A thirty inch fish at that time seemed huge to us, but a 38 pounder?  It was unthinkable until it happened.  I caught it casting a Bomber Magnum Long A minnow style crankbait after seeing a huge striper try and eat an eighteen inch small striper that my buddy caught at boat side.  When I saw that, I dug into my tackle box for the biggest lure that I could find, and it paid off big time.  My biggest four stripers that day went 45 ½” and 38.1 lbs., 37” and 21 lbs., 34” and 15.2 lbs., 31” and 11 lbs, and I caught several more in the eight to ten pound range that evening.
Bob with a beauty of a striper, a.k.a. rockfish in Maryland, caught at the helm of the boat under his ownership.
I’ve also caught, photographed and released my largest musky, my personal best walleye, and countless big smallmouth and largemouth bass.  Oh yeah, there’s a lot of history and memories on this boat, not to mention solidifying a great friendship with Bob, and making other fishing friends through him.  Now instead of fishing out of the back, I’ll be at the helm and hopefully, there will be more personal bests for me and my fishing pals.
Thanks to Bob taking me fishing out of his boat, I've been able to get some personal best on several species including this fine walleye taken on the last day of 2011.

A double on the Susky, Bob with his smallie and me holding mine near to the camera a couple years ago.  We spent a lot of time chasing smallies together on the Susquehanna over the years out of this boat.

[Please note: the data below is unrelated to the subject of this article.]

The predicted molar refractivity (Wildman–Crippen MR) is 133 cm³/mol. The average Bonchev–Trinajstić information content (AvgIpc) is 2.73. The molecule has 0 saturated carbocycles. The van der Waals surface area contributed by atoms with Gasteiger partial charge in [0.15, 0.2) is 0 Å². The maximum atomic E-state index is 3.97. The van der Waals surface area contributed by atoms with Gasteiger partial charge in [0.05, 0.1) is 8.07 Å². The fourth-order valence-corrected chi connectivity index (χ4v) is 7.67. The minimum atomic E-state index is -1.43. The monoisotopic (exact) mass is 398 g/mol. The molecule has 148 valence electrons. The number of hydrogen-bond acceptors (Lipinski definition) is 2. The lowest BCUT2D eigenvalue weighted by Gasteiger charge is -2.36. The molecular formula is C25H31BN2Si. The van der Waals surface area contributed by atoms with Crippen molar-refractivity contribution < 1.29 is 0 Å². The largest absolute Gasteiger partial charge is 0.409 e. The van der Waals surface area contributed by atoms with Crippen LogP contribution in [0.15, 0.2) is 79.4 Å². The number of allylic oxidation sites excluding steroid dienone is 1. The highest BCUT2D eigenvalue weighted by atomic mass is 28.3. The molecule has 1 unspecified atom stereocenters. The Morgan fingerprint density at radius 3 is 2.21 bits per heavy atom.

Meanwhile, what about Bob?  He's a bit sentimental and emotional about transferring ownership to me, but at the same time, he's excited.  He would only part with such a boat if he had a suitable replacement.  "Suitable" hardly describes his replacement though.  He just brought home his new RiverPro 186 LoPro built by Kevin Turner in Missouri.  This, my friends, is my dream boat.  But alas, I can't afford one as yet.  Congratulations to Bob for his magnificent purchase.  I'll save the details on this boat for a future post after I ride and fish from the back of this fine machine.  Bob will have a ton of fun on his new ride, and will soon forget about his old boat before long.
Bob's sleek new RiverPro 186 LoPro with the 200 hp Mercury SportJet will pictured here on it's way home, soon allow Bob to be less sentimental about the sale of his old boat to me!
Actually, my new purchase is my dream boat.  Hey, it puts me on the water and I can fish just about anywhere I want to go.  What more could I ask for?  At least until I hit the lotto!!!!

Only one question remains…  

What should I name my new boat?  Any suggestions?


Anonymous said...

While it was hard to part ways with my old boat, it is rewarding to know that it will continue to be well maintained and used by the best fisherman I know! - Bob

Fat Boy said...

Thanks Bob for the more than generous compliment. I could say the same thing about you. I'll take good care of it (as long as I don't run too fast up any creeks). LOL

Douglass Blanchard said...

Oh, it’s nice to know you and Bob are friends. Aren’t you? :] When buying a boat or anything amounting significantly, I think friends’ connections would always be reliable. So, what do you plan this coming July? It would be your son’s first birthday! I’m sure a pressure washing treat would be great!